The Oklahoma Main Street program, a segment of the National Main Street Center and the National Historic Trust, is a program that looks to help communities increase sales tax, tourist draw, protect property values, and create a positive reflection of the community’s feeling of itself through efforts that revitalize and grow it’s downtown district. Oklahoma Main Street offers services like facilitating investor meetings, survey and statistics creation, street-scape layouts, way-finding, re-branding, and more. There are several criteria for a community to become an official Main Street, including creating a board of directors and hiring a part-time executive director. I would absolutely love for Tishomingo to pursue this distinction! Main Street also offers a 2-year associate program which helps communities get to the place they need to be to become official. Oklahoma Main Street employs architects, consultants, and designers who help every step of the way. The contact I made is Buffy Hughes and she can be reached at 405-815-5249. There are several wonderful examples of communities that have benefited from the program, two stand out; Duncan and Okmulgee. Duncan has aggressively begun to re-brand the entire town with new signage and activities. Okmulgee is one of two of the first cities to join the program and has since reinvested $18 million dollars in the community. Their main street has been ghost-townish for some time, but they have now sold 35 buildings downtown and have had 9 new businesses open, renovating the older buildings using a national historic tax credit. They have also been working with OSU-Okmulgee on a fantastic project that included turning a very large eye-sore into a useful facility that meets the needs of student housing. (Look up #GOPO OSUIT) They have also formed a partnership with the Creek Nation to renovate the 1878-built Creek Council House, which will become a museum upon conclusion of the project.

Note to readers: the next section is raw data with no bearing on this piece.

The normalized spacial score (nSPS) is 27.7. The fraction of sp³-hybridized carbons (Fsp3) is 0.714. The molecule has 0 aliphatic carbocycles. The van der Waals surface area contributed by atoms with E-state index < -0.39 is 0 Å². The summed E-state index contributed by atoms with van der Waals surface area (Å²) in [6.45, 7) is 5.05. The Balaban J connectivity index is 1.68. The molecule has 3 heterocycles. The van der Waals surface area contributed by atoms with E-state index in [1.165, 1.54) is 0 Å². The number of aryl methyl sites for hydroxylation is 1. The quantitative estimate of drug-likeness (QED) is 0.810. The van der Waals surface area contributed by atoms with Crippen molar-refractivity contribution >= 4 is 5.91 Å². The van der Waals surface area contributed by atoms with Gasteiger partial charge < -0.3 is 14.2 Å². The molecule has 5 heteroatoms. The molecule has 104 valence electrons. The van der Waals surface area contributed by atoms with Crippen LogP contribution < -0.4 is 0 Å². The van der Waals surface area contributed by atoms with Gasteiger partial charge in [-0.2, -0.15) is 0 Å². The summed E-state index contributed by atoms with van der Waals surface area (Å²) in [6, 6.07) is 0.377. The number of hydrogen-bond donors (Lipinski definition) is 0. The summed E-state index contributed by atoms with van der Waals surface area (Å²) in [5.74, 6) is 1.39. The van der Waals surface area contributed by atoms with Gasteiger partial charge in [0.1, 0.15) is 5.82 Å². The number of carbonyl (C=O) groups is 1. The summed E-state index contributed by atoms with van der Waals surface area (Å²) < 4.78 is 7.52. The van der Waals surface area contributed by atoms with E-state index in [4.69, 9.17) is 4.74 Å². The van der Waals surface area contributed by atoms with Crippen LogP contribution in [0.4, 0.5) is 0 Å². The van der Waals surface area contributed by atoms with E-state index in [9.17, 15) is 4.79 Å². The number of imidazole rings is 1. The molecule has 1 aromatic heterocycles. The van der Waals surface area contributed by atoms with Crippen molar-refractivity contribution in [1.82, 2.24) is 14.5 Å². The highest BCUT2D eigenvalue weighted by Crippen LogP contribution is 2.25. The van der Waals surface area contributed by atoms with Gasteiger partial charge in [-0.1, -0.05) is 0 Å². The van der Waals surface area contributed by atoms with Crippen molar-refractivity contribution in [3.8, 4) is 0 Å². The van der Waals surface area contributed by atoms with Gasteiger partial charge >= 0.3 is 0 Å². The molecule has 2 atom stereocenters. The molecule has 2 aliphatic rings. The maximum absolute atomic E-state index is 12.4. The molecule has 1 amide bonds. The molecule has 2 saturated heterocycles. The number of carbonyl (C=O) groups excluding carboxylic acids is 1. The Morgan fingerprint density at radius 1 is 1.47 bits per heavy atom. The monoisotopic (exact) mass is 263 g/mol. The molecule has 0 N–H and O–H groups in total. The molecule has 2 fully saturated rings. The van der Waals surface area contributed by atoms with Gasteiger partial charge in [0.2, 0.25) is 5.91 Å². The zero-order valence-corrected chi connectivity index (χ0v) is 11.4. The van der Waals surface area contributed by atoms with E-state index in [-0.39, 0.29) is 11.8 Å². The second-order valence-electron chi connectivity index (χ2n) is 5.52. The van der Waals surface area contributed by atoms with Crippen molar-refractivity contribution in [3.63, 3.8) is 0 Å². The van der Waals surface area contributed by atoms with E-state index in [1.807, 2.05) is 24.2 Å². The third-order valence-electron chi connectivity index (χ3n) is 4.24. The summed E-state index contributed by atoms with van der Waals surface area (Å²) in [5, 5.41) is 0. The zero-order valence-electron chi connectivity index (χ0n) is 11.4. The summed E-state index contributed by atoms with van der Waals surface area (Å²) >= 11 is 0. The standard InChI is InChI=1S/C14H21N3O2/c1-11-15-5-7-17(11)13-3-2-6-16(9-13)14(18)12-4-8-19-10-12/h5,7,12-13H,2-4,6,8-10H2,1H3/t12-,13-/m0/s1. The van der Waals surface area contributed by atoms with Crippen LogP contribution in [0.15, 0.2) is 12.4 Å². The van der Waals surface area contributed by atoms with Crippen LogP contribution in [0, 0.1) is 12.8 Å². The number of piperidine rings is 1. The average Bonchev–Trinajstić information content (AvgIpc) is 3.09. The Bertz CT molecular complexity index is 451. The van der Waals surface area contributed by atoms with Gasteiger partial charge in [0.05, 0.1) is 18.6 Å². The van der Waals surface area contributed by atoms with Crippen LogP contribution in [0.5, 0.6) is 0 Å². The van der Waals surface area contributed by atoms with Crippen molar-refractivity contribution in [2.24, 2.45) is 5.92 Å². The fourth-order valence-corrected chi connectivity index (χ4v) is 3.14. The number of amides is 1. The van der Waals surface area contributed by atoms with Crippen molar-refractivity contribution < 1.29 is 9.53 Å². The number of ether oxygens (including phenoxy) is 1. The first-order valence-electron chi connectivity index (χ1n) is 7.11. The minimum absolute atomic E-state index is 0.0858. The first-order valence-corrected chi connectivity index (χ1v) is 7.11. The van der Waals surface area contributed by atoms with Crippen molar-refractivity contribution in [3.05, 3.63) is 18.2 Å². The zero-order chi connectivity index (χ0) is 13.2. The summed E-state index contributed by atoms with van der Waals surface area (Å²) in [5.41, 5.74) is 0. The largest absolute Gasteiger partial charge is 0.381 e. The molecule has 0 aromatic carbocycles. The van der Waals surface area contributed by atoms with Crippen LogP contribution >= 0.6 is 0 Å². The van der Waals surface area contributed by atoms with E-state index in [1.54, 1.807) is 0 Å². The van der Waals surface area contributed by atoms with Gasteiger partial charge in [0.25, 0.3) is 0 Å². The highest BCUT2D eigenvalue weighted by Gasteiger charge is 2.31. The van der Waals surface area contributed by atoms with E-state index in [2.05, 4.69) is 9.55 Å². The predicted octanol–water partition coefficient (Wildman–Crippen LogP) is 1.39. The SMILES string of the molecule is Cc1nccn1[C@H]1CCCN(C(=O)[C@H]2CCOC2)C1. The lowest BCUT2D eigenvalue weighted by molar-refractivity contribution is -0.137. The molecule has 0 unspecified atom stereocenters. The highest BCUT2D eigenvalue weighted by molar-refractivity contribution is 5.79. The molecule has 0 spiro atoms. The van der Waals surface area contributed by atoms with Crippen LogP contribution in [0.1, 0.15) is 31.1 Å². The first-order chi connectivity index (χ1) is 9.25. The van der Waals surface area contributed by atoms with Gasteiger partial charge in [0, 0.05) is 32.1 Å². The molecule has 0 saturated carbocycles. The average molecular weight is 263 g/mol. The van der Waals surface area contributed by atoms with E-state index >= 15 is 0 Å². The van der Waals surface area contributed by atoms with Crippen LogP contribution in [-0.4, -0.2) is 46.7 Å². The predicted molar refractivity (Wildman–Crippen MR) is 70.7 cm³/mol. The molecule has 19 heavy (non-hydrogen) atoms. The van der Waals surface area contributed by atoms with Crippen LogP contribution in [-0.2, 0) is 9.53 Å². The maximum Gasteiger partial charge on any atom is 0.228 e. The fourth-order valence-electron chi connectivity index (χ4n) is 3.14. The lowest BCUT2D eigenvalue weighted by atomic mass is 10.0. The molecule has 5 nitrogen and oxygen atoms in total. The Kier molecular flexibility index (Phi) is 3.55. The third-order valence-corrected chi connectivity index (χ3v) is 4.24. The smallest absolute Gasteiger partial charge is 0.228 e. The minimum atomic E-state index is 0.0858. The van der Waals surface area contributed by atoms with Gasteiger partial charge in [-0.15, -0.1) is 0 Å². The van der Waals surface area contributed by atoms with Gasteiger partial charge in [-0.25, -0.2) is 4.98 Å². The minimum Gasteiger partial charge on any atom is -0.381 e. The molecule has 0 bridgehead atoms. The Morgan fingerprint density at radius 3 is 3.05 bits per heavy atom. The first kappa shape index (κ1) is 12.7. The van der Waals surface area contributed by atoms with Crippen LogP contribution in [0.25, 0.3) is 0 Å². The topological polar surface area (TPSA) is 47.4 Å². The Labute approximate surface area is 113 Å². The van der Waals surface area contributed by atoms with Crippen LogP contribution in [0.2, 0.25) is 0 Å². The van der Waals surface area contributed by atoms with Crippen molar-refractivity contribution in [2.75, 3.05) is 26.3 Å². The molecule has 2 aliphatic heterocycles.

The last bit of information that I wanted to share is about Strategic Planning for Communities. Dave Shideler with Oklahoma State, a community development specialist, spoke on the idea of ‘Adaptive Planning’. When it comes to meeting and planning, he said that we need to change the paradigm to reflect today’s realities; people are busy, they won’t come to meetings, aren’t engaged, and have erratic work and family schedules. People also don’t plan like they used to (long term), their attention spans are shorter, and they are technology dependent. So why plan 5-10 years out? To get people engaged, we have to use the internet, because that’s where their attention is. We can also use data sites to find information instead of spending countless hours trying to calculate everything ourselves (back to FactFinder), consider shorter time horizons (think months instead of years) taking many small steps, and stop thinking of communities and businesses as islands. We all want the same thing and why re-invent the wheel, something I’ve heard dozens of times since starting this job. So, in a 1-hour meeting, with whoever cares enough to show up, we should be doing five things to get a project done: Ask 1) Who’s present? 2) What resources do they control? 3) What can be done with the resources? 4) What should be done with the resources? 5) By when will the project be finished? You can do this with any issue, any task, any event. Set monthly 30/30 meetings (or 60/60 or whatever) that is about what has happened in the last 30 days, and what needs to be done in the next 30 days to accomplish the goal. Alternatively, take action instead of holding a formal meeting and talk online. Be inclusive, experiment, and learn from failure. Gather a crowd, build connections, and take small steps. This comes from Becky McCray, creator of saveyour.town which has webinars, articles, and tool kits for issues and communities like ours. I have subscribed to their weekly emails and can’t wait to start receiving more information!
I truly learned so much from this conference. Please come along with me next time something like this is available! The more the merrier!